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The BBA Summer Jobs students headed to Boston City Hall yesterday to hold a mock City Council hearing with former Boston City Council President Larry DiCara (Nixon Peabody LLP).
Guest Post: Jennifer Le is one of the Summer Jobs Student working at the Boston Bar Association. Jennifer recently graduated from Boston Community Leadership Academy in Hyde Park and will be participating in the Foundation Year Program at Northeastern University next year.
I had an experience I could not forget at the Boston City Hall yesterday but it was even better to be able to share the experience with my fellow Summer Jobs interns. Former City Council President Larry DiCara – who currently works at Nixon Peabody LLP – shared entertaining stories about his past experiences and how he got to where he is now. He spoke about how he was technically Mayor for 2 days during a harsh winter years ago and discussed the difficult decisions you have to make when working for the government.
After his humorous wise words, he divided us in five groups to participate in a mock City Council hearing:
The proposed law was “Effective September 1, 2015, it will be unlawful for any person under the age of 17 to loiter or remain in outdoors public places between the hours of 9:00 PM and 5:00 AM unless s/he is participating in an organized recreational or social activity. Persons traveling to and from employment and school shall not be subject to this curfew.”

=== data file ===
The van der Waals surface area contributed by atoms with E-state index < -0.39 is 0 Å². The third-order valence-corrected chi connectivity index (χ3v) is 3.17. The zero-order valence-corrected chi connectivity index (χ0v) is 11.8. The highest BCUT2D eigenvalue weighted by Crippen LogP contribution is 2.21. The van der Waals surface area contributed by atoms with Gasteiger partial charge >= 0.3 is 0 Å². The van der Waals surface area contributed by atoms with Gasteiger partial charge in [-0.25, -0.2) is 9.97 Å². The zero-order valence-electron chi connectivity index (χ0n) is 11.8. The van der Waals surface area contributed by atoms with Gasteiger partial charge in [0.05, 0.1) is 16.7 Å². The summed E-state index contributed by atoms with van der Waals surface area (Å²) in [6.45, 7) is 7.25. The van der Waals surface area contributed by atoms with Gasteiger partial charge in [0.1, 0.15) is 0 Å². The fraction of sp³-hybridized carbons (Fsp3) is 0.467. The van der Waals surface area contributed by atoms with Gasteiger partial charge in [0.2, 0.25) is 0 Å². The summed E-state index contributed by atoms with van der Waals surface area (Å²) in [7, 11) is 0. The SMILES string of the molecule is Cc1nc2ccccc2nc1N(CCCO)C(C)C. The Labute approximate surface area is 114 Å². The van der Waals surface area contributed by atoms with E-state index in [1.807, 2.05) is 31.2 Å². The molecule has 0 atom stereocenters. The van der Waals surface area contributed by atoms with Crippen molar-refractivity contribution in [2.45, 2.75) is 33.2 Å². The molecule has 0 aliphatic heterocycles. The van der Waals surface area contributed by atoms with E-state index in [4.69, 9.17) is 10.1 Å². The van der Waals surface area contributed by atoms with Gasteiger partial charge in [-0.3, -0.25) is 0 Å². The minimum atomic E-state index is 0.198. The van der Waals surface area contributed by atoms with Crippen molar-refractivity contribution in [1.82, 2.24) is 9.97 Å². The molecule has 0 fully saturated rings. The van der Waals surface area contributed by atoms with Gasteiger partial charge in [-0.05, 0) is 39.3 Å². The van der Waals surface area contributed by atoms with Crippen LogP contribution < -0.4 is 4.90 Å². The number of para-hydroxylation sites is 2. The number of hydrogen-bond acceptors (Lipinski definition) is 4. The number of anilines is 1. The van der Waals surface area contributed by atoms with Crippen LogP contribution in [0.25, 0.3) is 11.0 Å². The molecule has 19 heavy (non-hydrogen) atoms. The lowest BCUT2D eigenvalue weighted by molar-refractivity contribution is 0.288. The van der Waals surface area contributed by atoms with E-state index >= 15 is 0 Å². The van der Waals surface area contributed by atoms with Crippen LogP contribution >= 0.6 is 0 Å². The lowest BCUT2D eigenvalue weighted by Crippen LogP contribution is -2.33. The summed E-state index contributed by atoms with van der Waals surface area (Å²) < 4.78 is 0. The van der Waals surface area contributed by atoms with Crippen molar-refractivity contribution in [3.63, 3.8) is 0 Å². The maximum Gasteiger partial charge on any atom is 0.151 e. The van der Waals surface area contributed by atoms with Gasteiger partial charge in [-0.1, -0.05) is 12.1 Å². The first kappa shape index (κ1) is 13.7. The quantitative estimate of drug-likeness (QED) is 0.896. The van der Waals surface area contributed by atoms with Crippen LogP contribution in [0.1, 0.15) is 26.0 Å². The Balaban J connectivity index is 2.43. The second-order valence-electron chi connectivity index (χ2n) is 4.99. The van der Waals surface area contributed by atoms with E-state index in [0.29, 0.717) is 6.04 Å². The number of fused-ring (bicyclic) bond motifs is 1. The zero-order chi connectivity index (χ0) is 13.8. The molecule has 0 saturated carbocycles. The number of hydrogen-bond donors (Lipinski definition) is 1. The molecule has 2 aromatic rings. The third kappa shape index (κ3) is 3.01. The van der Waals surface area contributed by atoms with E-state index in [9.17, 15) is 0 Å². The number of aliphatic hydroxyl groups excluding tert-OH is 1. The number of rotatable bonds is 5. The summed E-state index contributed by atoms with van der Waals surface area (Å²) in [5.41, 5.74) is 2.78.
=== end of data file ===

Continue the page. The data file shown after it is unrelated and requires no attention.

I was placed in the Boston Senior Alliance Group, and each group discussed ideas and then one representative per group presented the group’s arguments. In my group, I was the person who wrote down all the ideas to oppose the proposed law. After each group murmured their thoughts, it was time to present in the front of the City Council. It was amazing to hear all the thoughts of all the interns and the presenters, and how emotional they felt for this mock hearing. Imagine a real hearing! These students are so passionate and amazingly smart. It was a very wonderful experience to attend this fieldtrip!
The post A Student Perspective: Local Government Comes Alive in Mock City Council Hearing appeared first on Beyond the Billable.
Many of the students who participated in the 2014 BBA Summer Jobs Program have continued on to exciting professional jobs.
There’s no denying that the BBA Summer Jobs Program attracts all-star students, who are eager to gain work experience and to learn about the legal field. As a result, it’s not surprise that our students go on to do some pretty cool things. We checked in with a few of the students who participated in the program last year to see what they’re up to this summer. Here’s what they had to say: